Ferrari, Schumi, Barrichello summoned by FIA
By Alan Baldwin
London - Formula One's ruling body has summoned Ferrari and the team's drivers Michael Schumacher and Rubens Barrichello to explain their conduct at Sunday's controversial Austrian Grand Prix.
Brazilian Barrichello led the race from the start but, after being ordered to move over by Ferrari, slowed in the final few metres to allow Schumacher, the world champion and leader of this season's standings, to take the chequered flag.
Ferrari were pilloried by rival teams and spectators at the track for cynical manipulation of the sixth race of the season.
The International Automobile Federation (FIA), which has in the past been unclear about whether "team orders" are allowed, said in a statement that Ferrari had been summoned to appear before their World Motor Sports Council in Paris on June 26.
The Italian team will be asked to explain what the FIA termed the "incident" on the last lap and also incidents during the winner's ceremony.
An embarrassed Schumacher, chasing a record-equalling fifth world title, was reluctant to take the trophy at the ceremony and offered top place on the podium to Barrichello as spectators booed.
An FIA spokesman declined to give further details of the June hearing, saying it would be inappropriate at this stage.
There are three more races before the hearing, including the most famous grand prix of all, Monaco, in 13 days which could give Ferrari the 150th victory in their Formula One history.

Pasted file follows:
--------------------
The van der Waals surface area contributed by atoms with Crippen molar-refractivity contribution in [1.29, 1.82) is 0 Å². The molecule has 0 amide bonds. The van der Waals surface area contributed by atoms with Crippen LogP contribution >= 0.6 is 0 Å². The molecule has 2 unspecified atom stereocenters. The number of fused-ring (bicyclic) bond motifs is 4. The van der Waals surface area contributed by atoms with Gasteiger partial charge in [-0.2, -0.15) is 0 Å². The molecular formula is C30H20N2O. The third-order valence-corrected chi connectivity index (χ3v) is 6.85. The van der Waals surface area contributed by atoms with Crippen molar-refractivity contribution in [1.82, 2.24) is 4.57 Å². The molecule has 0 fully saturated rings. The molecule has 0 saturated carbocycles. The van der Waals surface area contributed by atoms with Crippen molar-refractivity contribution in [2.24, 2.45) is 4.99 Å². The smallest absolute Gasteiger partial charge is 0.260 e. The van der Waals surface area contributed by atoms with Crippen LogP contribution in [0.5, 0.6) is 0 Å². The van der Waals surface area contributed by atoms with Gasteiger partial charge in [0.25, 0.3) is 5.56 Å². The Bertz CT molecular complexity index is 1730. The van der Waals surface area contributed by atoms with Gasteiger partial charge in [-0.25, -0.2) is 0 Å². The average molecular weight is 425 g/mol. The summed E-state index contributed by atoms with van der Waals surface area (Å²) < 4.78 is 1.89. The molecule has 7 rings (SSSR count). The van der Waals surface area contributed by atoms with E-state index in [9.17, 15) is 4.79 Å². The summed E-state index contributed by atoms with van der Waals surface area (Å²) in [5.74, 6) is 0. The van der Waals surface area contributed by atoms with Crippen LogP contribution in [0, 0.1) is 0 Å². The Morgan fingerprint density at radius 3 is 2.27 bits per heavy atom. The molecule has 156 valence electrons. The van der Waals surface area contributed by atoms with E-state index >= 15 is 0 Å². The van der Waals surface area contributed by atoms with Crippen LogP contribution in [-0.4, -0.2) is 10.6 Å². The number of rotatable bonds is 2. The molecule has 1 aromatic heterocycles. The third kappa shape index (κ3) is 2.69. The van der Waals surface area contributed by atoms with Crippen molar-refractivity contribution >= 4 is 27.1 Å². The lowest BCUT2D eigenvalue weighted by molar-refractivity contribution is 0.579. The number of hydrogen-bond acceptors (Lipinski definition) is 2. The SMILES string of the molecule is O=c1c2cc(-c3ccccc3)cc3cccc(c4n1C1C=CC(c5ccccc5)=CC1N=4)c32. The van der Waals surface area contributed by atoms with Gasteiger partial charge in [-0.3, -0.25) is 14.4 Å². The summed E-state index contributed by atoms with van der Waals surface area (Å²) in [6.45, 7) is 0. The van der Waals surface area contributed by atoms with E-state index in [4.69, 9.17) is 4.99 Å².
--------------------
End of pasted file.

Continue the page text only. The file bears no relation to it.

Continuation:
Echoes in Austria
Last weekend's controversy echoes one in Austria last year when Barrichello, in second place, was also ordered to move over for Schumacher.
Three years ago, the FIA tried to clarify the position on team orders after outrage followed the 1998 season-opening race in Australia when David Coulthard moved over to allow McLaren team mate Mika Hakkinen to win.
"There is no prohibition of team orders as such," the FIA said in a reminder dated August 26, 1999.
But it added that "any act prejudicial to the interests of any competition" was prohibited and would be penalised.
"It is perfectly legitimate for a team to decide that one of its drivers is its Championship contender and that the other will support him," the note said.
"What is not acceptable, in the World Council's view, is any arrangement which interferes with a race and cannot be justified by the relevant team's interest in the Championship.
"Any arrangement between teams which might interfere with the race would also be unacceptable."
A spokesman confirmed the note remained the FIA's official position on the subject.
At the end of the 1997 season Schumacher had his points removed after apparently trying to run Jacques Villeneuve off the track in the decisive race for the title, which Canadian Villeneuve won.
Schumacher, however, was allowed to keep his race victories for that season.